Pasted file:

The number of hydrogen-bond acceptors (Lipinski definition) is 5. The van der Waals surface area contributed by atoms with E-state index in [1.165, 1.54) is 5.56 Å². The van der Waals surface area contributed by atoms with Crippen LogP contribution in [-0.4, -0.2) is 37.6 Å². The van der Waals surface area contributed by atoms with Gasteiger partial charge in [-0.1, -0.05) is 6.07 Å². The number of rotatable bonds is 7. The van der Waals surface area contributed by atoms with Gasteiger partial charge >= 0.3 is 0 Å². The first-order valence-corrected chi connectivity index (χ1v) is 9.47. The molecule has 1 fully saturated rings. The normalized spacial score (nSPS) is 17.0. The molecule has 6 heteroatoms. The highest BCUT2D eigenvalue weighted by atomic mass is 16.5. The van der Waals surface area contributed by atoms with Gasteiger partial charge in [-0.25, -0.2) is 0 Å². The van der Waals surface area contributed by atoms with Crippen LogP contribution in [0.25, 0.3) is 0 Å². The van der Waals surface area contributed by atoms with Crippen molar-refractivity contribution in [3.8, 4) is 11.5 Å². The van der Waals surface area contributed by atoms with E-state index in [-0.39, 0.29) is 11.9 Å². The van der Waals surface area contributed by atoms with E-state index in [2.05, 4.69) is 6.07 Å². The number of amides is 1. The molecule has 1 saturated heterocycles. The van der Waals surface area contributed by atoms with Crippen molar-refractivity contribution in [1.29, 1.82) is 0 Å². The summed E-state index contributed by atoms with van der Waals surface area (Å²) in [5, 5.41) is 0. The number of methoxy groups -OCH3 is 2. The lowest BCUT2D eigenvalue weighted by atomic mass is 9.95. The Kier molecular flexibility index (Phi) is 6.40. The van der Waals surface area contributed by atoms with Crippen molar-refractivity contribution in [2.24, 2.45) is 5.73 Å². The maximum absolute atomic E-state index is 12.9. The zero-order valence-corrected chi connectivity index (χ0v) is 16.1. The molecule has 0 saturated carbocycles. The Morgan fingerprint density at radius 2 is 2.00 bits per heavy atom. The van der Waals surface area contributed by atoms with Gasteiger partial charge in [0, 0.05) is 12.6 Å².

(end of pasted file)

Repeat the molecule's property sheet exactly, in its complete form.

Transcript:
The number of hydrogen-bond acceptors (Lipinski definition) is 5. The van der Waals surface area contributed by atoms with E-state index in [1.165, 1.54) is 5.56 Å². The van der Waals surface area contributed by atoms with Crippen LogP contribution in [-0.4, -0.2) is 37.6 Å². The van der Waals surface area contributed by atoms with Gasteiger partial charge in [-0.1, -0.05) is 6.07 Å². The number of rotatable bonds is 7. The van der Waals surface area contributed by atoms with Gasteiger partial charge >= 0.3 is 0 Å². The first-order valence-corrected chi connectivity index (χ1v) is 9.47. The molecule has 1 fully saturated rings. The normalized spacial score (nSPS) is 17.0. The molecule has 6 heteroatoms. The highest BCUT2D eigenvalue weighted by atomic mass is 16.5. The van der Waals surface area contributed by atoms with Gasteiger partial charge in [-0.25, -0.2) is 0 Å². The van der Waals surface area contributed by atoms with Crippen LogP contribution in [0.25, 0.3) is 0 Å². The van der Waals surface area contributed by atoms with Crippen molar-refractivity contribution in [3.8, 4) is 11.5 Å². The van der Waals surface area contributed by atoms with E-state index in [-0.39, 0.29) is 11.9 Å². The van der Waals surface area contributed by atoms with E-state index in [2.05, 4.69) is 6.07 Å². The number of amides is 1. The molecule has 1 saturated heterocycles. The van der Waals surface area contributed by atoms with Crippen molar-refractivity contribution in [1.29, 1.82) is 0 Å². The summed E-state index contributed by atoms with van der Waals surface area (Å²) in [5, 5.41) is 0. The number of methoxy groups -OCH3 is 2. The lowest BCUT2D eigenvalue weighted by atomic mass is 9.95. The Kier molecular flexibility index (Phi) is 6.40. The van der Waals surface area contributed by atoms with Crippen molar-refractivity contribution in [2.24, 2.45) is 5.73 Å². The maximum absolute atomic E-state index is 12.9. The zero-order valence-corrected chi connectivity index (χ0v) is 16.1. The molecule has 0 saturated carbocycles. The Morgan fingerprint density at radius 2 is 2.00 bits per heavy atom. The van der Waals surface area contributed by atoms with Gasteiger partial charge in [0, 0.05) is 12.6 Å².